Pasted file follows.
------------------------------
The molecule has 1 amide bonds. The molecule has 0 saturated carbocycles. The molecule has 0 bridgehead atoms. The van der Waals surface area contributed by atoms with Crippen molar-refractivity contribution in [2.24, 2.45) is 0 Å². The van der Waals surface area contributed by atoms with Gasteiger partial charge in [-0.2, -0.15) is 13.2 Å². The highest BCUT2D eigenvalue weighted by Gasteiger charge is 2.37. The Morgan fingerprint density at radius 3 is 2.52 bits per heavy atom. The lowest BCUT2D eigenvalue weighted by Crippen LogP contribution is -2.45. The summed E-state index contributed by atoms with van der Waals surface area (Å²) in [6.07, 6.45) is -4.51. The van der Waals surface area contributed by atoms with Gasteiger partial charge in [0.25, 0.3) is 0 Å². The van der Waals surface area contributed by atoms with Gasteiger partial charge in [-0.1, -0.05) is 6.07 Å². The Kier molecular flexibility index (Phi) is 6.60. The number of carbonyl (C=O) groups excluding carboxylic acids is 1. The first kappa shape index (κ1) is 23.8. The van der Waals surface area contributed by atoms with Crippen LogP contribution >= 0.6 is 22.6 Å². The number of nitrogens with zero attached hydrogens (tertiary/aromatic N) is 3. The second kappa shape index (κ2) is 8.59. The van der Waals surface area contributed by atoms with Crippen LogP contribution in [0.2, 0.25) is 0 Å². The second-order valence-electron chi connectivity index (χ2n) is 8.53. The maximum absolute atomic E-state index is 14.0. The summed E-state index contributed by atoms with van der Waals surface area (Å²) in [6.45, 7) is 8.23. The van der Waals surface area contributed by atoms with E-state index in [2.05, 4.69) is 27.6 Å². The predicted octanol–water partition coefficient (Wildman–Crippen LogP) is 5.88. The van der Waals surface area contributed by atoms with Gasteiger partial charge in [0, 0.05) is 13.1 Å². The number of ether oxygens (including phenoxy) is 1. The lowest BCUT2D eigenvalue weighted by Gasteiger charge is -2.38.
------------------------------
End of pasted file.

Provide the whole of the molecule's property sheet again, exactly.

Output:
The molecule has 1 amide bonds. The molecule has 0 saturated carbocycles. The molecule has 0 bridgehead atoms. The van der Waals surface area contributed by atoms with Crippen molar-refractivity contribution in [2.24, 2.45) is 0 Å². The van der Waals surface area contributed by atoms with Gasteiger partial charge in [-0.2, -0.15) is 13.2 Å². The highest BCUT2D eigenvalue weighted by Gasteiger charge is 2.37. The Morgan fingerprint density at radius 3 is 2.52 bits per heavy atom. The lowest BCUT2D eigenvalue weighted by Crippen LogP contribution is -2.45. The summed E-state index contributed by atoms with van der Waals surface area (Å²) in [6.07, 6.45) is -4.51. The van der Waals surface area contributed by atoms with Gasteiger partial charge in [0.25, 0.3) is 0 Å². The van der Waals surface area contributed by atoms with Gasteiger partial charge in [-0.1, -0.05) is 6.07 Å². The Kier molecular flexibility index (Phi) is 6.60. The number of carbonyl (C=O) groups excluding carboxylic acids is 1. The first kappa shape index (κ1) is 23.8. The van der Waals surface area contributed by atoms with Crippen LogP contribution >= 0.6 is 22.6 Å². The number of nitrogens with zero attached hydrogens (tertiary/aromatic N) is 3. The second kappa shape index (κ2) is 8.59. The van der Waals surface area contributed by atoms with Crippen LogP contribution in [0.2, 0.25) is 0 Å². The second-order valence-electron chi connectivity index (χ2n) is 8.53. The maximum absolute atomic E-state index is 14.0. The summed E-state index contributed by atoms with van der Waals surface area (Å²) in [6.45, 7) is 8.23. The van der Waals surface area contributed by atoms with E-state index in [2.05, 4.69) is 27.6 Å². The predicted octanol–water partition coefficient (Wildman–Crippen LogP) is 5.88. The van der Waals surface area contributed by atoms with Gasteiger partial charge in [0, 0.05) is 13.1 Å². The number of ether oxygens (including phenoxy) is 1. The lowest BCUT2D eigenvalue weighted by Gasteiger charge is -2.38.